Christopher Prandoni
With the House poised to pass the Upton-Whitfield-Inhofe Energy Tax Prevention Act [pdf], all eyes are on the Senate to see if Republicans can muster up the 60 votes necessary to prevent the EPA’s backdoor implementation of cap-and-trade. Hoping to parlay the House’s action into a Senate victory, Minority Leader Mitch McConnell (R-Ky.) unexpectedly offered the Energy Tax Prevention Act as an amendment to the Small Business Innovation Research re-authorization bill.

Fearing that the McConnell Amendment might actually pass, Sen. Jay Rockefeller (D-W.V.) introduced his toothless EPA legislation in order to undermine support for the GOP alternative and give Democrats cover in 2012.

Conservatives have seen this story play out before. A year ago Sen. Lisa Murkowski (R-Alaska) was building support for her Resolution of Disapproval filed under the Congressional Review Act (CRA) which would prohibit the EPA from regulating greenhouse gases. Due to obscure CRA rules, Republicans only needed to garner 50 votes—as oppose to the usual 60 vote requisite—and Sen. Harry Reid (D-Nev.) had to allow a vote.

With 23 Democrats up for reelection in 2012, many couldn’t afford to vote against Murkowski’s Resolution of Disapproval but, much to their constituents’ dismay, wanted the EPA to move forward with its regulations. Relieving Democrats from this catch 22, Senator Rockefeller proposed a separate EPA bill which Democrats could hide behind but would do little to halt the EPA’s march.

When it came time to vote for the CRA, most Democrats acknowledged the EPA’s problematic regulations but didn’t vote for the Murkowski measure saying they would vote for the Rockefeller bill when it came to the floor. The Murkowski CRA failed and the 111th Congress came and went without a vote on Rockefeller’s bill.

Sen. Rockefeller is back at it again, this time trying to scuttle the McConnell amendment. Next week, Reid is expected to hold votes on the two amendments so some Democrats can vote for the McConnell amendment and some can vote for the Rockefeller amendment, but neither will pass. Given that the EPA debate has moved to the forefront of voters’ minds, this is a risky strategy for Democrats up in 2012.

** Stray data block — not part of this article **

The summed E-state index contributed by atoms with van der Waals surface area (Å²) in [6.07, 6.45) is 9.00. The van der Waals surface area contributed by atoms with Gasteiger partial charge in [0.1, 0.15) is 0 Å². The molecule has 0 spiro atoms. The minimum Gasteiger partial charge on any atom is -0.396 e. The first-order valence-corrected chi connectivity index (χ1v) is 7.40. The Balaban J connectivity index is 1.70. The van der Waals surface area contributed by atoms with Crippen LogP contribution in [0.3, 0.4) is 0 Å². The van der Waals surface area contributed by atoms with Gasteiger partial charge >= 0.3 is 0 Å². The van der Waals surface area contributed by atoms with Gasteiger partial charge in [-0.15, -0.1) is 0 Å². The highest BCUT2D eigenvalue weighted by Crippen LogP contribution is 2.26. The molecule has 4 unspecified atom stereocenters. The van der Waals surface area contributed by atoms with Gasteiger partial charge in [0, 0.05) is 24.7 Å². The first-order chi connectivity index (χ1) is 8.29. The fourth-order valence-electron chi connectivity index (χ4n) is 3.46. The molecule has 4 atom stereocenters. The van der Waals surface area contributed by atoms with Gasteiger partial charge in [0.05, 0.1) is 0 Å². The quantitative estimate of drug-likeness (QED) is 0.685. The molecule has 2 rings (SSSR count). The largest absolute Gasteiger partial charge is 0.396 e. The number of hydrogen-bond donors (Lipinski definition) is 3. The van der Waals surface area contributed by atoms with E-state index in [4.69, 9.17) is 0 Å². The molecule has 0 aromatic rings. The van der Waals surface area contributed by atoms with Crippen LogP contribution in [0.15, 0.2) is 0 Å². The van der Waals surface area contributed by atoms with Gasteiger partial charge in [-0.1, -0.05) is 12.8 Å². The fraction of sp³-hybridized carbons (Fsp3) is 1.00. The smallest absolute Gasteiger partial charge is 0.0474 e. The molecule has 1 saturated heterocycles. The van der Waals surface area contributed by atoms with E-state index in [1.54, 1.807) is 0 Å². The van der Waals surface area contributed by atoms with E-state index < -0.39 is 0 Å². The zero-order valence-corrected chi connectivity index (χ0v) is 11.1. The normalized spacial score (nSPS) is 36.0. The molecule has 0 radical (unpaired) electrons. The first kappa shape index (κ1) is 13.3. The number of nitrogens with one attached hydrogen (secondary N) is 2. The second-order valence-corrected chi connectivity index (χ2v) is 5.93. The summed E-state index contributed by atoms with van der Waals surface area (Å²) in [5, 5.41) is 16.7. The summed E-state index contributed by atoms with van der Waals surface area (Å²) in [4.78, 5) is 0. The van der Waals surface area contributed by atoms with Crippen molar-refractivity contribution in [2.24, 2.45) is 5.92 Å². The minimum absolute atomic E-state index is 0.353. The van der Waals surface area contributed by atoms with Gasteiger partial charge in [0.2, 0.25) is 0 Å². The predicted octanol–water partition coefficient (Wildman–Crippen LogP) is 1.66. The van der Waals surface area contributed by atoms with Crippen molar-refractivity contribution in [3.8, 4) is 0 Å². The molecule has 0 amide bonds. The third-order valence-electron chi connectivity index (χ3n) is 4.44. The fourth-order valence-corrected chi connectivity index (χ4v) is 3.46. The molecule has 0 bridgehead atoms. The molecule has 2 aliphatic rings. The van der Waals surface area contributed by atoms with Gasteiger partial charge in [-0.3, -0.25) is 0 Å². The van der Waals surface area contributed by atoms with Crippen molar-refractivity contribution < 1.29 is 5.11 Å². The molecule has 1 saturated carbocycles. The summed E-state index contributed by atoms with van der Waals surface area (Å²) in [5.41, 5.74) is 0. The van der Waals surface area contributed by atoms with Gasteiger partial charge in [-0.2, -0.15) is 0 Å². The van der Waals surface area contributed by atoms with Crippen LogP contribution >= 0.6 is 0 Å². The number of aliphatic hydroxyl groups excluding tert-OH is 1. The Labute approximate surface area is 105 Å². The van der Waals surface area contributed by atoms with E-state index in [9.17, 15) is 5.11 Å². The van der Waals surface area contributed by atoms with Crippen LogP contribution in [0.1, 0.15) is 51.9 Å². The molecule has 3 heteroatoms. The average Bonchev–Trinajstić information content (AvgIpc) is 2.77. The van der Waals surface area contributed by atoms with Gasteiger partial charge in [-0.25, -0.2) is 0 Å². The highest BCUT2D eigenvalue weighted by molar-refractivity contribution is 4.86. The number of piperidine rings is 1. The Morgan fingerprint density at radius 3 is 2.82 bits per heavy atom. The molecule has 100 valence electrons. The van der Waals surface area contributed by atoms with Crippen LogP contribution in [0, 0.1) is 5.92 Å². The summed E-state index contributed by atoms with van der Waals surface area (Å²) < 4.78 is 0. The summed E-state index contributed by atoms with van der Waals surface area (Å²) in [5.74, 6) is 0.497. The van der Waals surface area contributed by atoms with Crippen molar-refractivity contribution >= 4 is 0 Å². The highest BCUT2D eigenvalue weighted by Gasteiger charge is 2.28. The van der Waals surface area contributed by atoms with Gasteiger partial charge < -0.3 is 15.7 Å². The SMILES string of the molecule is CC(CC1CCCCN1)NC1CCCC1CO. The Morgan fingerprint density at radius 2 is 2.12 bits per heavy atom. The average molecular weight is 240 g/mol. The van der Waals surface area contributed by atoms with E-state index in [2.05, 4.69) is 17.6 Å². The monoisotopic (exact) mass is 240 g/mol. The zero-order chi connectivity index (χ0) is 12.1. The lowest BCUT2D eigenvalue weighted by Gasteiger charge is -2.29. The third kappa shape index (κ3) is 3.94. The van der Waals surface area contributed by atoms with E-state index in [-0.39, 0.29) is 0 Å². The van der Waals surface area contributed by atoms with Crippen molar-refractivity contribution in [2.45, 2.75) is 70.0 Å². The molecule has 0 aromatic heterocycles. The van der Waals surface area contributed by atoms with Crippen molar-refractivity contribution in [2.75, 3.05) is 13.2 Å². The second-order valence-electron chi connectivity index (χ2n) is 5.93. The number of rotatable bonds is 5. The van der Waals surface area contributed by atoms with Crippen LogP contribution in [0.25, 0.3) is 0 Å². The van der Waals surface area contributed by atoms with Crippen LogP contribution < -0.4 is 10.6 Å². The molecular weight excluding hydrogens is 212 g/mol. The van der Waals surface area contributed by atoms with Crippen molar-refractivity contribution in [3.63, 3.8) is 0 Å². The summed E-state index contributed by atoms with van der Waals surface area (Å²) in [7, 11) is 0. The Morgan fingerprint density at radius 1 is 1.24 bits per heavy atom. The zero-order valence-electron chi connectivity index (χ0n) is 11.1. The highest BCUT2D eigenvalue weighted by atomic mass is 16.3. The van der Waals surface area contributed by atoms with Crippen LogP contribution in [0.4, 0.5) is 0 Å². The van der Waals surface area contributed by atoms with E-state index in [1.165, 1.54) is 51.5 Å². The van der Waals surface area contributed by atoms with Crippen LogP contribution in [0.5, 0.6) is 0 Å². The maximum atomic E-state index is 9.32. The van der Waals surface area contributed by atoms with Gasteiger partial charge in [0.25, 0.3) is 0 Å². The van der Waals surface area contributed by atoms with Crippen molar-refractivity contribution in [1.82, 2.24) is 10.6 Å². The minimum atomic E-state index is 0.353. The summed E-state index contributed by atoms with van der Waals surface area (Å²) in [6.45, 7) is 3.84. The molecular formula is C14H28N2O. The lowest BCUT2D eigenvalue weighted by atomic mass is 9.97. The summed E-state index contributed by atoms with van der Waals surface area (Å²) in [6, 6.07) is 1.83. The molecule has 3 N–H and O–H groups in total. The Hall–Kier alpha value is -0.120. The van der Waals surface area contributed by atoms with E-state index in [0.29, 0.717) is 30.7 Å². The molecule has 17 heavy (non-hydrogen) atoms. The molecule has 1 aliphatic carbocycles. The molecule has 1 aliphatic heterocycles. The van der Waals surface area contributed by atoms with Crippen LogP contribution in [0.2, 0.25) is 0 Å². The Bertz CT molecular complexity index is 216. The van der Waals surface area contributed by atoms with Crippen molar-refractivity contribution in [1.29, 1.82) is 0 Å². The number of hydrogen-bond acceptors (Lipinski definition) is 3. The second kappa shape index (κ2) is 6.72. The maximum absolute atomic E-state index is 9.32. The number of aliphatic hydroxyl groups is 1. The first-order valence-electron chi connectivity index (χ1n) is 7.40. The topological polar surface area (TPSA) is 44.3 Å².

Substantively, the two bills couldn’t be farther apart. The McConnell Amendment prevents the EPA from regulating greenhouse gases under the Clean Air Act, unless Congress explicitly tells them to. The Rockefeller amendment only delays a handful of EPA regulations for two years, implicitly endorsing the EPA’s cap-and-trade scheme.

The Rockefeller proposal has serious flaws. As of January 2011, the EPA has already begun regulating greenhouse gases so a delay bill will no longer have a meaningful impact. It does not touch the EPA’s impending National Air Ambient Quality standards, regulations which independent estimates fear could cost $1 trillion per year in compliance costs and would lead to the loss of 7 million jobs [pdf]. It does not prevent the EPA from creating carbon standards for vehicles or from withholding construction permits.

Democrats who decry the EPA and vote solely for the Rockefeller amendment are blatantly trying to hoodwink their constituents. The upcoming McConnell vote is not a referendum on climate science, as Democrats would have you believe, but on who will set the climate policy for this country. Unable to pass cap-and-trade through Congress the Administration enlisted the EPA to subvert the legislative branch and enact its preferred energy and environment policies. The McConnell amendment is about who will write this country’s energy laws, Congress or the EPA. Taxpayers need to put Congress on notice that they will not be fooled by Democrats’ fraudulent attempts to prevent backdoor implementation of cap-and-trade.


Christopher Prandoni

Christopher Prandoni serves as a Federal Affairs Manager of Americans for Tax Reform (ATR).